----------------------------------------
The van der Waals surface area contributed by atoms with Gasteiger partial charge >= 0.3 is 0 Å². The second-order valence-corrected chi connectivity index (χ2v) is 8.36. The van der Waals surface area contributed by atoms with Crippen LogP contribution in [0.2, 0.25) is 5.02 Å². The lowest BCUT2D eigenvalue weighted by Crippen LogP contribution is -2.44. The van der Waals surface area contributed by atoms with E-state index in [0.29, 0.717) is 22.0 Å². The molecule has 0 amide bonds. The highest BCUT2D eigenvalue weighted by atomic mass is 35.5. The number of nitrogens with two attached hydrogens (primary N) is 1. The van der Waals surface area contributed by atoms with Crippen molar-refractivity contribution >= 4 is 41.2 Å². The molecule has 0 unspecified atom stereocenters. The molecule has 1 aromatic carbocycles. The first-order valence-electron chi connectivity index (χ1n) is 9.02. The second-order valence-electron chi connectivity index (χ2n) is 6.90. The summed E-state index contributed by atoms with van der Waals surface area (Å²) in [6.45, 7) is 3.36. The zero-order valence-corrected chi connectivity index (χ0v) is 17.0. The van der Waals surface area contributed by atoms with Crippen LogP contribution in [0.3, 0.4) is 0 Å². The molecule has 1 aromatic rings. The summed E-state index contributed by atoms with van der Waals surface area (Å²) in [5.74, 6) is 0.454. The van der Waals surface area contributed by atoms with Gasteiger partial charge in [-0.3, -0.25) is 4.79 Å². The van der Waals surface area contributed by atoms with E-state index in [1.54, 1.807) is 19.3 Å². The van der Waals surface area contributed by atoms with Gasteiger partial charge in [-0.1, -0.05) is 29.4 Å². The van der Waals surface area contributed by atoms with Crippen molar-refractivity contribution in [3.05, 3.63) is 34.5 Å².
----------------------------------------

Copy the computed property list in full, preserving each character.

The van der Waals surface area contributed by atoms with Gasteiger partial charge >= 0.3 is 0 Å². The second-order valence-corrected chi connectivity index (χ2v) is 8.36. The van der Waals surface area contributed by atoms with Crippen LogP contribution in [0.2, 0.25) is 5.02 Å². The lowest BCUT2D eigenvalue weighted by Crippen LogP contribution is -2.44. The van der Waals surface area contributed by atoms with E-state index in [0.29, 0.717) is 22.0 Å². The molecule has 0 amide bonds. The highest BCUT2D eigenvalue weighted by atomic mass is 35.5. The number of nitrogens with two attached hydrogens (primary N) is 1. The van der Waals surface area contributed by atoms with Crippen molar-refractivity contribution >= 4 is 41.2 Å². The molecule has 0 unspecified atom stereocenters. The molecule has 1 aromatic carbocycles. The first-order valence-electron chi connectivity index (χ1n) is 9.02. The second-order valence-electron chi connectivity index (χ2n) is 6.90. The summed E-state index contributed by atoms with van der Waals surface area (Å²) in [6.45, 7) is 3.36. The zero-order valence-corrected chi connectivity index (χ0v) is 17.0. The van der Waals surface area contributed by atoms with Crippen LogP contribution in [0.3, 0.4) is 0 Å². The molecule has 1 aromatic rings. The summed E-state index contributed by atoms with van der Waals surface area (Å²) in [5.74, 6) is 0.454. The van der Waals surface area contributed by atoms with Gasteiger partial charge in [-0.3, -0.25) is 4.79 Å². The van der Waals surface area contributed by atoms with E-state index in [1.54, 1.807) is 19.3 Å². The van der Waals surface area contributed by atoms with Gasteiger partial charge in [-0.1, -0.05) is 29.4 Å². The van der Waals surface area contributed by atoms with Crippen molar-refractivity contribution in [3.05, 3.63) is 34.5 Å².